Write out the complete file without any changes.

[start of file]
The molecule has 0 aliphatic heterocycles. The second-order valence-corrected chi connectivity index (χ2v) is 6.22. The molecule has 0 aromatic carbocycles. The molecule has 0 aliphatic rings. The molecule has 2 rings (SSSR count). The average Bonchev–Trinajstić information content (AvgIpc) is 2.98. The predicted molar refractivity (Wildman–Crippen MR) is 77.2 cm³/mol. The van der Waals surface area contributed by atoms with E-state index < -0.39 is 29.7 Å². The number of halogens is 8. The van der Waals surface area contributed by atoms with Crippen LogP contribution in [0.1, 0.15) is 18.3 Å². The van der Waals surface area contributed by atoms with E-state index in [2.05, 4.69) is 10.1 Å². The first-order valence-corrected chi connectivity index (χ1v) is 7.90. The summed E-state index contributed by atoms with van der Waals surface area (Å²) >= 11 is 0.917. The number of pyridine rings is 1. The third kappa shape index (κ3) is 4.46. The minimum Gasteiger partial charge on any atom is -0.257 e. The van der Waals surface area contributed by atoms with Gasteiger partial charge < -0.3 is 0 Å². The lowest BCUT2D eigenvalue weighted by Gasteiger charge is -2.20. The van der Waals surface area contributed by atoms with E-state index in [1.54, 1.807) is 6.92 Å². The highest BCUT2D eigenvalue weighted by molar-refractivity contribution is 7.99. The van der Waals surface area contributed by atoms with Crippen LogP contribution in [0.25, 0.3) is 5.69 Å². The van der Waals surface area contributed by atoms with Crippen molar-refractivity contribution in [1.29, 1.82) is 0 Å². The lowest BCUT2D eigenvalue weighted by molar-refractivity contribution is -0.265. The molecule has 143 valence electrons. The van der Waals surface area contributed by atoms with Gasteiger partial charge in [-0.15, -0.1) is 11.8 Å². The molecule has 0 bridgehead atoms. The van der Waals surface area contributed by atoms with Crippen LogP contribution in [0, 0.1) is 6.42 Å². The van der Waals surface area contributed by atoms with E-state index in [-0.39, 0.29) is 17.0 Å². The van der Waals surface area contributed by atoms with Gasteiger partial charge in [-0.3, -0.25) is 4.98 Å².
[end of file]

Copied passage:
The molecule has 0 aliphatic heterocycles. The second-order valence-corrected chi connectivity index (χ2v) is 6.22. The molecule has 0 aromatic carbocycles. The molecule has 0 aliphatic rings. The molecule has 2 rings (SSSR count). The average Bonchev–Trinajstić information content (AvgIpc) is 2.98. The predicted molar refractivity (Wildman–Crippen MR) is 77.2 cm³/mol. The van der Waals surface area contributed by atoms with E-state index < -0.39 is 29.7 Å². The number of halogens is 8. The van der Waals surface area contributed by atoms with Crippen LogP contribution in [0.1, 0.15) is 18.3 Å². The van der Waals surface area contributed by atoms with E-state index in [2.05, 4.69) is 10.1 Å². The first-order valence-corrected chi connectivity index (χ1v) is 7.90. The summed E-state index contributed by atoms with van der Waals surface area (Å²) >= 11 is 0.917. The number of pyridine rings is 1. The third kappa shape index (κ3) is 4.46. The minimum Gasteiger partial charge on any atom is -0.257 e. The van der Waals surface area contributed by atoms with Gasteiger partial charge < -0.3 is 0 Å². The lowest BCUT2D eigenvalue weighted by Gasteiger charge is -2.20. The van der Waals surface area contributed by atoms with E-state index in [1.54, 1.807) is 6.92 Å². The highest BCUT2D eigenvalue weighted by molar-refractivity contribution is 7.99. The van der Waals surface area contributed by atoms with Crippen LogP contribution in [0.25, 0.3) is 5.69 Å². The van der Waals surface area contributed by atoms with Crippen molar-refractivity contribution in [1.29, 1.82) is 0 Å². The lowest BCUT2D eigenvalue weighted by molar-refractivity contribution is -0.265. The molecule has 143 valence electrons. The van der Waals surface area contributed by atoms with Gasteiger partial charge in [-0.15, -0.1) is 11.8 Å². The molecule has 0 bridgehead atoms. The van der Waals surface area contributed by atoms with Crippen LogP contribution in [0, 0.1) is 6.42 Å². The van der Waals surface area contributed by atoms with E-state index in [-0.39, 0.29) is 17.0 Å². The van der Waals surface area contributed by atoms with Gasteiger partial charge in [-0.3, -0.25) is 4.98 Å².